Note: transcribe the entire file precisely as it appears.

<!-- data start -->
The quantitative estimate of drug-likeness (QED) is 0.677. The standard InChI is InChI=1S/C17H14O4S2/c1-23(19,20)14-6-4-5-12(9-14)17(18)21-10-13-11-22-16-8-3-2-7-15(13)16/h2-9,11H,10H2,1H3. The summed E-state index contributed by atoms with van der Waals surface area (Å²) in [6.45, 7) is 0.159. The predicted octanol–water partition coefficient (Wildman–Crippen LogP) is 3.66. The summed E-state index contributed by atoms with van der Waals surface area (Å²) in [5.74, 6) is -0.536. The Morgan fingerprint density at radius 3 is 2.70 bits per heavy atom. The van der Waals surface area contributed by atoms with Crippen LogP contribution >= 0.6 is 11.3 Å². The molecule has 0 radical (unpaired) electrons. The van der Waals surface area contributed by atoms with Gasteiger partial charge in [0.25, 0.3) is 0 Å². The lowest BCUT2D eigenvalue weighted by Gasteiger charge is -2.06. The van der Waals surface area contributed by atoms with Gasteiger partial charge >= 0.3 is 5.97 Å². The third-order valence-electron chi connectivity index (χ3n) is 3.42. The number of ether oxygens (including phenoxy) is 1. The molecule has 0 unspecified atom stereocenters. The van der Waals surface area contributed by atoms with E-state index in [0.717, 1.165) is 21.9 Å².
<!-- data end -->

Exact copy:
The quantitative estimate of drug-likeness (QED) is 0.677. The standard InChI is InChI=1S/C17H14O4S2/c1-23(19,20)14-6-4-5-12(9-14)17(18)21-10-13-11-22-16-8-3-2-7-15(13)16/h2-9,11H,10H2,1H3. The summed E-state index contributed by atoms with van der Waals surface area (Å²) in [6.45, 7) is 0.159. The predicted octanol–water partition coefficient (Wildman–Crippen LogP) is 3.66. The summed E-state index contributed by atoms with van der Waals surface area (Å²) in [5.74, 6) is -0.536. The Morgan fingerprint density at radius 3 is 2.70 bits per heavy atom. The van der Waals surface area contributed by atoms with Crippen LogP contribution >= 0.6 is 11.3 Å². The molecule has 0 radical (unpaired) electrons. The van der Waals surface area contributed by atoms with Gasteiger partial charge in [0.25, 0.3) is 0 Å². The lowest BCUT2D eigenvalue weighted by Gasteiger charge is -2.06. The van der Waals surface area contributed by atoms with Gasteiger partial charge >= 0.3 is 5.97 Å². The third-order valence-electron chi connectivity index (χ3n) is 3.42. The number of ether oxygens (including phenoxy) is 1. The molecule has 0 unspecified atom stereocenters. The van der Waals surface area contributed by atoms with E-state index in [0.717, 1.165) is 21.9 Å².